8 Things from fhe Last #PiliPinasDebates2016 We Wish We’d Seen Since the First One
by Kel Fabie
The last presidential debate has come and gone, and while it certainly wasn’t the best one we’ve had, it certainly was the debate where you can feel everyone, well within the boundaries of the debate rules, tried to pull out all the stops.
It probably also featured the best balance between propriety and clashes between candidates, seeing how the number of times someone would get interrupted by another was practically negligible. Almost nobody spoke out of turn.
With that in mind, this third debate, we observed quite a number of things that we liked seeing from the candidates in this debate, but wish we saw earlier on. Maybe when some of our minds weren’t as made up yet, or when we weren’t worried about certain candidates yet, these things showing up earlier on could have informed our choices better.
8. Grace Poe’s empathy
“Bilang ina.” “Bilang babae…” Admittedly, it grated on our ears as Grace kept harping on these things, but she showed the kind of empathy that her running mate, Robo-Chiz Escudero, seems incapable of.
Chiz Escudero: Half man, half machine. All Heart.
Not only did her cadence sound far less like Chiz’s than ever, but she was also literally the only candidate who addressed Jhessa in her closing remarks, which was something the moderators hinted to be the main impetus for the closing remarks, in the first place.
7. Miriam’s fire
We knew it was in her all the time. Unfortunately, we worried about her health far more times than we saw flashes of her old self in the first debate. In this debate, while we also worried for her a lot, she definitely still showed that she still had it, no matter how many times she would zone out, or how tired or hurting she looked. Teddy Roosevelt may have finished a speech after being shot in the chest, but what Miriam pulled off last Sunday night should rank up there as one of the most brilliant and resilient moments of a politician’s life ever.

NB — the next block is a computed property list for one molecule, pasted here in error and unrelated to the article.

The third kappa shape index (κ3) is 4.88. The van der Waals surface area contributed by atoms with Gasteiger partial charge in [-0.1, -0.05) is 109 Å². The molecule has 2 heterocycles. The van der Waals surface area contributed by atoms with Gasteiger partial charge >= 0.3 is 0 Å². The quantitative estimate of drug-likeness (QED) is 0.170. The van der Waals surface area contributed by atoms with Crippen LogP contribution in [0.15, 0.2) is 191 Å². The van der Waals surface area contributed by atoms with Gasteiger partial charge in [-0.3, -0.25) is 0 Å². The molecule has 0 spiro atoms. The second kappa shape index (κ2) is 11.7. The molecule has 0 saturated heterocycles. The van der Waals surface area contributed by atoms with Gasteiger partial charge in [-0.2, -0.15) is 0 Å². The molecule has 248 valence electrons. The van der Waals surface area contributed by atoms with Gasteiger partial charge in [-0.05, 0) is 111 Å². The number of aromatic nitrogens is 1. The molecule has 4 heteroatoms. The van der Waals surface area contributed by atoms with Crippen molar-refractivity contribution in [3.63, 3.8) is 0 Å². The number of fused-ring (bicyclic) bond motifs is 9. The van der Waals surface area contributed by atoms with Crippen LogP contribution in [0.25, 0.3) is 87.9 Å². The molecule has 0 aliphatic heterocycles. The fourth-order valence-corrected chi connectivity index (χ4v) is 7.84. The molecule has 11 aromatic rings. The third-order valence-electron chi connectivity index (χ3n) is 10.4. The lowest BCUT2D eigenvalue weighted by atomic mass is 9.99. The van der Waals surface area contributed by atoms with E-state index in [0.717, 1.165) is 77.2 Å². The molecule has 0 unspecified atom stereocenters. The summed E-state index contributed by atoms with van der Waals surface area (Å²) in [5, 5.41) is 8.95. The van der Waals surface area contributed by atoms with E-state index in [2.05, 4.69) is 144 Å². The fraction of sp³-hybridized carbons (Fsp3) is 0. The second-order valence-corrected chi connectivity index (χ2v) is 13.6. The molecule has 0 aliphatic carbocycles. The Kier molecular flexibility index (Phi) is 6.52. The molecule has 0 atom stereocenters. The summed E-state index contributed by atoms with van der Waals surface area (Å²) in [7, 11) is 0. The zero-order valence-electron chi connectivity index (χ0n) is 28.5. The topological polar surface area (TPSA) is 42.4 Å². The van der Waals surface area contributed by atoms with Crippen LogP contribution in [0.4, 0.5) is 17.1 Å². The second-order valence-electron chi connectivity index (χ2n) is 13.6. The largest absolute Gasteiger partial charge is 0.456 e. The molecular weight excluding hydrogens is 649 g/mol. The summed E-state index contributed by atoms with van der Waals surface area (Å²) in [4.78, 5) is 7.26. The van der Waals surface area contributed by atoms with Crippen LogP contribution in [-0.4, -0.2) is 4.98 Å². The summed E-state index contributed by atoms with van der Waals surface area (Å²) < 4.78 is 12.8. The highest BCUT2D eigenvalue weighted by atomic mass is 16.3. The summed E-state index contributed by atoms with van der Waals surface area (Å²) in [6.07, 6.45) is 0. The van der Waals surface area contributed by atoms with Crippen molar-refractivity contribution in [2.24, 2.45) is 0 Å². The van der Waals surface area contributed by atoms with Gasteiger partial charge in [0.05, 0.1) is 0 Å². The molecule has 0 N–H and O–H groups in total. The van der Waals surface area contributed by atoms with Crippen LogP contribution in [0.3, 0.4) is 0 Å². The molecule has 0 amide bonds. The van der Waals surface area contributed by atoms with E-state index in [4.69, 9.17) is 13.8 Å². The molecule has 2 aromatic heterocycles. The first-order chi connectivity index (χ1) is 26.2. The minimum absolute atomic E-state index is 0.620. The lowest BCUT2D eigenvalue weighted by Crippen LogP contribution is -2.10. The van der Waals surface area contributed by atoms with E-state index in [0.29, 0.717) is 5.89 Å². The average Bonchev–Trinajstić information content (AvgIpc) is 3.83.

6. Digong’s subtle diplomacy
Initially, most of Digong’s critics assumed he was just trolling with his one-liners and his attempts at baiting Mar Roxas into losing his temper. What they didn’t know is that none of this was by accident, and Digong’s actions were by design.
Mar looked at his worst whenever he would lose his temper, and Miriam predictably would go easy on Digong if Digong extended the courtesy first. This was the exact same strategy employed by Binay against Duterte in the second debate, where he waited ‘til after the debate to take his shots at Digong because doing so earlier would result in a verbal evisceration on national television.
For all his tough talk, Duterte knows how to pick his battles well. Maybe if he wins president, we can hope for the same with his international relations.
5. Mar’s meticulousness
While anti-intellectualism is an easy go-to against Mar (and Poe), there should be nothing wrong with a candidate who came prepared to a debate. Why shouldn’t they? What Mar proved in this final debate better than the last few ones was his meticulousness in everything he personally says and does. Maybe his PR has no idea what they’re doing, but Mar clearly isn’t as incompetent as he’s painted as.
Or at least, he’s much more competent than PNoy, but heaven forbid he ever admit to that, right? Nonetheless, the crowning moment of Mar’s meticulousness is when Digong handwaved Mar’s claims of what Philhealth has accomplished, he directly challenged Digong to fact-check.